The Forlorn Hopes of Justice White

JAMES J. KILPATRICK

June 30, 1993|By JAMES J. KILPATRICK

Washington. -- As usual, the end-of-term fireworks were spectacular. By the time the Supreme Court shut down for the summer Monday, tempers were publicly flaring on the bench. Cases were exploding with skyrocket bursts of multiple opinions. It was time to go home.

The term that began in October produced opinions in 115 cases, down a little from the average of recent years. The final week brought several opinions of substantial significance, notably in property rights and civil rights. These cases will provide abundant material for comment as the summer rolls on.

For today, let me say something about the high court's regrettable trend toward turning its decisions into scrambled eggs. In his farewell letter to his colleagues, Justice Byron White said he hoped future decisions ''will be clear, crisp, and leave those of us below with as little room as possible for disagreement about their meaning.''

Well, Justice White can always hope. Looking back over the term, I see mighty few major opinions that were clear and crisp and loaded with confident guidance. Most of the big cases produced a chorus of dissonant voices all singing from different scores. This was entirely typical -- and it wasn't even a big case:

''White, J., delivered the opinion of the court with respect to Parts I, II, and IV, in which Rehnquist, C.J., and O'Connor, Scalia, Kennedy, Souter, and Thomas, JJ., joined, the opinion of the court with respect to Parts III-A and III-B, in which Rehnquist, C.J., and O'Connor, Scalia, and Thomas, JJ., joined, the opinion of the Court with respect to Part III-C, in which Rehnquist, C.J., and Kennedy, Souter, and Thomas, JJ., joined, and an opinion with respect to Part III-D, in which Rehnquist, C.J., and Scalia and Thomas, JJ.,joined. Souter, J., filed an opinion concurring in part, in which Kennedy, J., joined. Stevens, J., filed a dissenting opinion, in which Blackmun, J., joined.''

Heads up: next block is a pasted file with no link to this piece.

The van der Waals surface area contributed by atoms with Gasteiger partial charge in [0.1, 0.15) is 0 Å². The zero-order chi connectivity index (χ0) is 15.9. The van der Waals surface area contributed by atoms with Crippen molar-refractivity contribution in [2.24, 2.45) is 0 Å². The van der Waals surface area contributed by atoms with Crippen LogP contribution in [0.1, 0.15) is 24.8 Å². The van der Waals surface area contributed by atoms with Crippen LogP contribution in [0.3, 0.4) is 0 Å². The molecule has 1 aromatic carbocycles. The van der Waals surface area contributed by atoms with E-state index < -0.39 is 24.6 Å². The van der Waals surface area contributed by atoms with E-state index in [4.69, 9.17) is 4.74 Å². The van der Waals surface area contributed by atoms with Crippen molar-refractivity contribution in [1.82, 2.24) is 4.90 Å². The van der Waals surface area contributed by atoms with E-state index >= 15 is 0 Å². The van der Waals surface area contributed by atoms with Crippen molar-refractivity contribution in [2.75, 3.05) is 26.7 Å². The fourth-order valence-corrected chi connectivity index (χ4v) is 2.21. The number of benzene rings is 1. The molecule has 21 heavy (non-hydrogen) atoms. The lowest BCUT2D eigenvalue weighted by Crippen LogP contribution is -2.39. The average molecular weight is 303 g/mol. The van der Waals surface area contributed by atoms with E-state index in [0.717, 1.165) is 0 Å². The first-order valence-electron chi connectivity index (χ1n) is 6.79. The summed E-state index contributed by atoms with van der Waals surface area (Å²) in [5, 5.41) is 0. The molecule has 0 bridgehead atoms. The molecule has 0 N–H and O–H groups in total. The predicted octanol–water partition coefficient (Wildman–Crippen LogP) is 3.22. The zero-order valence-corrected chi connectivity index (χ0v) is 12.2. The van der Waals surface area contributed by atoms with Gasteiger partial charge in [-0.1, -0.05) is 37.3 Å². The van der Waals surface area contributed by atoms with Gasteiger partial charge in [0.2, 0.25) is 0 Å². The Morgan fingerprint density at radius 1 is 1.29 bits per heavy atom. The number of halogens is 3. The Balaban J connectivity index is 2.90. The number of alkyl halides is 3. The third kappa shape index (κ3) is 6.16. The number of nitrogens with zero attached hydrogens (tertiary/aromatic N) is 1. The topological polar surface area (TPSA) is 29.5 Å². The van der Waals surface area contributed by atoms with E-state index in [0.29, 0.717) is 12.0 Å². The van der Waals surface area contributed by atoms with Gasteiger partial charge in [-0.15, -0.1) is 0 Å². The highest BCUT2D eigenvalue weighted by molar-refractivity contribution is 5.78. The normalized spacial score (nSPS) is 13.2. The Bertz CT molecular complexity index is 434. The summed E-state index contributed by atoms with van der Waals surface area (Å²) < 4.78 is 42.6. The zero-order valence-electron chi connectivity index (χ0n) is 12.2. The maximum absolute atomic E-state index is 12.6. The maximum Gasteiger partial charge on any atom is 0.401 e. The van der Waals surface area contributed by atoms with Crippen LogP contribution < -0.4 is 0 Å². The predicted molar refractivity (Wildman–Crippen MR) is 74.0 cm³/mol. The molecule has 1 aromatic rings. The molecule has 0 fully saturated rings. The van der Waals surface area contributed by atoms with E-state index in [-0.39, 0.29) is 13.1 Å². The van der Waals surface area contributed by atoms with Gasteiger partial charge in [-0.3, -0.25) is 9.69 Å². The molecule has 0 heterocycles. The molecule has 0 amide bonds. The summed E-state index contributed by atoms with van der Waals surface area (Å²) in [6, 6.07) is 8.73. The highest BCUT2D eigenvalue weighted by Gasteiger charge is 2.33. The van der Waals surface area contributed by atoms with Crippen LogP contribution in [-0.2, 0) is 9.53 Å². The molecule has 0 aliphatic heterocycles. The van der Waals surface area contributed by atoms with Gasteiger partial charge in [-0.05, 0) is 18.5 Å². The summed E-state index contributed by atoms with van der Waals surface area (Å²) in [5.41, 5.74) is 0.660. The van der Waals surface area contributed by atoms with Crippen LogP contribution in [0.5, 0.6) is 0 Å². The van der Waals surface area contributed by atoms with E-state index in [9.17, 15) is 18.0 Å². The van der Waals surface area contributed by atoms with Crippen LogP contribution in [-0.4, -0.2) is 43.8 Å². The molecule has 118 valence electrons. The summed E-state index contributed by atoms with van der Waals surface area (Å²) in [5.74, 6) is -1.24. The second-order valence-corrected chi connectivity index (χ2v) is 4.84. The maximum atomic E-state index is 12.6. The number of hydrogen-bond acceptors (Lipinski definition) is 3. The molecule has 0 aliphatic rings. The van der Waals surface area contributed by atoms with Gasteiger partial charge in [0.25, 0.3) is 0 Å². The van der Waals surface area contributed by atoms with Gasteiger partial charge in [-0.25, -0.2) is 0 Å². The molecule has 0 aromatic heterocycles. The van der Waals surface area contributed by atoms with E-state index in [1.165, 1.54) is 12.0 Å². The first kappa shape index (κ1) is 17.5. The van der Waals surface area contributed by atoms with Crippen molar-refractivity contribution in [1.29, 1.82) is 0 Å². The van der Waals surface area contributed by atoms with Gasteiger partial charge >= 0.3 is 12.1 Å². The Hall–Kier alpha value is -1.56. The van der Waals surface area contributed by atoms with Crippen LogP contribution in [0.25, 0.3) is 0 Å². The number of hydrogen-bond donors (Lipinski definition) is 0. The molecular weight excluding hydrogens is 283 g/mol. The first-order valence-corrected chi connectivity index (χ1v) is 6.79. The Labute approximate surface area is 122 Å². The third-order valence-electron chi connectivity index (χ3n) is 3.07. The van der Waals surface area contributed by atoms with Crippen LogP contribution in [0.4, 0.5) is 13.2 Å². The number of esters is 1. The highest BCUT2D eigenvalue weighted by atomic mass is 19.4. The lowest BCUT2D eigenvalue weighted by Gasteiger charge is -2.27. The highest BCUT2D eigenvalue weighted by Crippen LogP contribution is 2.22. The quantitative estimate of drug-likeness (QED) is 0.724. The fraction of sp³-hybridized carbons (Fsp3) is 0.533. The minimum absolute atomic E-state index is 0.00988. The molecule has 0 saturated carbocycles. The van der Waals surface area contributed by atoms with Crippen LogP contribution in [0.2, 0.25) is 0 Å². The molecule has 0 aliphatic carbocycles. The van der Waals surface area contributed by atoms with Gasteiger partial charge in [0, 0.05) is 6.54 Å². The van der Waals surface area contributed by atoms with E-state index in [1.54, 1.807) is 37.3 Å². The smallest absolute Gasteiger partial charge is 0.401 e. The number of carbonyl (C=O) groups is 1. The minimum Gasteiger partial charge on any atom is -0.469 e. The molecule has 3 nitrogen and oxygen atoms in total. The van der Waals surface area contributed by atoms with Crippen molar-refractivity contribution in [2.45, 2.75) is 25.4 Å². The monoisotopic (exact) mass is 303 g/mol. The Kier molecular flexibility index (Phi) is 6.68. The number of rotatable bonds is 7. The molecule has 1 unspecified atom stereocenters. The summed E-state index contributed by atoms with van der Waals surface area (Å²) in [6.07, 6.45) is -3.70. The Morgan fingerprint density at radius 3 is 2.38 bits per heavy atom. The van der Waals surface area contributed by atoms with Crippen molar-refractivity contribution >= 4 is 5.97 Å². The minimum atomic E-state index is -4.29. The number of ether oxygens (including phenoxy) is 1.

The court thus answered a question of towering magnitude: May radio station WMYK-FM in Moyock, North Carolina, broadcast lottery advertising? The case involved ''commercial speech,'' an interesting issue under the First Amendment, but the issue here was of singular unimportance. Virginia has a state lottery. North Carolina does not have a state lottery. Was the station deprived of its constitutional right of free speech?

This kind of fragmentation occurs regularly. On Thursday the court handed down opinions in five cases, on Friday it decided three more, and on Monday another six -- 14 in all. Those 14 cases produced an astonishing 46 separate opinions. Their eminences should be charged with littering.

It never used to be this way. Out of curiosity I pulled down Volume 318 of the U.S. Supreme Court Reports. It covered the 1942-43 term of court. There were some first-rate prima donnas on the bench at the time -- Hugo Black, William O. Douglas, Felix Frankfurter. The 1943 court included two justices with strong opinions on just about everything -- Harlan Stone and Robert Jackson. Such justices as Roberts, Reed and Murphy were nobody's patsies.

Yet the 1943 court, compared to the 1993 court, was a model of restraint. The term's first 14 cases produced exactly 20 opinions. Black wrote three dissents and Chief Justice Stone wrote one. Frankfurter wrote one concurring opinion; Douglas wrote another. That was the crop. In one case the court reporter made a laconic note: ''Mr. Justice Roberts and Mr. Justice Jackson dissent.'' No coloratura arias for them.

Today's justices think nothing at all about recording their objections to single sentences or single footnotes. Their consciences will not permit them to acquiesce in a single word not precisely to their taste. The court bursts into jurisprudential splinters, and the lower courts are left to pick up the pieces.

Moreover, we see signs, especially at end of term, that suggest unwelcome friction on the bench. Justice Souter charges Justice Scalia with ''destroying'' a solid structure of civil-rights law. Mr. Scalia says Mr. Souter's reasoning is ''nothing short of absurd.'' In a death sentence case, Justice Blackmun says Justice Thomas' analysis is ''contrary to common sense.'' Mr. Stevens accuses Mr. White of writing an opinion ''with barely a whisper of analysis.'' Justice O'Connor says that Justice Stevens approves punitive damages based on ''caprice and bias, whim or will.''

Gently, gently! Owen Roberts once remarked that the high court's only restraint ''is our own sense of self-restraint.'' Not much of that anymore. Justice White's departing ''hope,'' alas, is a hope in vain.

James J. Kilpatrick is a syndicated columnist.

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